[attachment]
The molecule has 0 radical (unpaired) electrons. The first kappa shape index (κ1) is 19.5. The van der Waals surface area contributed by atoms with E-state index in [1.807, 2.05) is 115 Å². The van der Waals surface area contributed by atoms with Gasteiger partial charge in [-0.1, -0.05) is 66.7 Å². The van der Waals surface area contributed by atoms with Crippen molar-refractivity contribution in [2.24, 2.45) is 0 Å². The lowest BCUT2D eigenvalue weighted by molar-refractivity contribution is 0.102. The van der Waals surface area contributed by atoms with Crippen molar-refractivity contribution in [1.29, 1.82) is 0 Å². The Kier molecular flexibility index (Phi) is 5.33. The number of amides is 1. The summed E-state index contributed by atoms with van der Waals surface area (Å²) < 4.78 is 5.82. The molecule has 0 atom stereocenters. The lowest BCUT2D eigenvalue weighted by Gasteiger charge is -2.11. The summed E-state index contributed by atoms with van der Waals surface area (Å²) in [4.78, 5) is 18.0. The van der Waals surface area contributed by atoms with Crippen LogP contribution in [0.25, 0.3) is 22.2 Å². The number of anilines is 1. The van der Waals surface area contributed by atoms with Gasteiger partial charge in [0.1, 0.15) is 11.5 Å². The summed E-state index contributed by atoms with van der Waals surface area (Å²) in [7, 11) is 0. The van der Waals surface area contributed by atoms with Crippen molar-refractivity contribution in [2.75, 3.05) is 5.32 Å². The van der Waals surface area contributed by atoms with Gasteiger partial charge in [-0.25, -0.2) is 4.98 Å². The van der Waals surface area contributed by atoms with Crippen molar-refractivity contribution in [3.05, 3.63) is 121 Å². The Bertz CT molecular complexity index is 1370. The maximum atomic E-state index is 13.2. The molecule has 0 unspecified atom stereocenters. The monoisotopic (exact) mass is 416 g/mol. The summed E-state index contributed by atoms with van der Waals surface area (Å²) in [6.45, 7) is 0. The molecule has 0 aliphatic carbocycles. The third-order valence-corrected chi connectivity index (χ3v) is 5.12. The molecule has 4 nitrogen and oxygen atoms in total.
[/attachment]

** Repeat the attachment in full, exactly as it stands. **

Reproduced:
The molecule has 0 radical (unpaired) electrons. The first kappa shape index (κ1) is 19.5. The van der Waals surface area contributed by atoms with E-state index in [1.807, 2.05) is 115 Å². The van der Waals surface area contributed by atoms with Gasteiger partial charge in [-0.1, -0.05) is 66.7 Å². The van der Waals surface area contributed by atoms with Crippen molar-refractivity contribution in [2.24, 2.45) is 0 Å². The lowest BCUT2D eigenvalue weighted by molar-refractivity contribution is 0.102. The van der Waals surface area contributed by atoms with Crippen molar-refractivity contribution in [1.29, 1.82) is 0 Å². The Kier molecular flexibility index (Phi) is 5.33. The number of amides is 1. The summed E-state index contributed by atoms with van der Waals surface area (Å²) < 4.78 is 5.82. The molecule has 0 atom stereocenters. The lowest BCUT2D eigenvalue weighted by Gasteiger charge is -2.11. The summed E-state index contributed by atoms with van der Waals surface area (Å²) in [4.78, 5) is 18.0. The van der Waals surface area contributed by atoms with Crippen LogP contribution in [0.25, 0.3) is 22.2 Å². The number of anilines is 1. The van der Waals surface area contributed by atoms with Gasteiger partial charge in [0.1, 0.15) is 11.5 Å². The summed E-state index contributed by atoms with van der Waals surface area (Å²) in [7, 11) is 0. The van der Waals surface area contributed by atoms with Crippen molar-refractivity contribution in [2.75, 3.05) is 5.32 Å². The van der Waals surface area contributed by atoms with Gasteiger partial charge in [-0.25, -0.2) is 4.98 Å². The van der Waals surface area contributed by atoms with Crippen molar-refractivity contribution in [3.05, 3.63) is 121 Å². The Bertz CT molecular complexity index is 1370. The maximum atomic E-state index is 13.2. The molecule has 0 unspecified atom stereocenters. The monoisotopic (exact) mass is 416 g/mol. The summed E-state index contributed by atoms with van der Waals surface area (Å²) in [6.45, 7) is 0. The molecule has 0 aliphatic carbocycles. The third-order valence-corrected chi connectivity index (χ3v) is 5.12. The molecule has 4 nitrogen and oxygen atoms in total.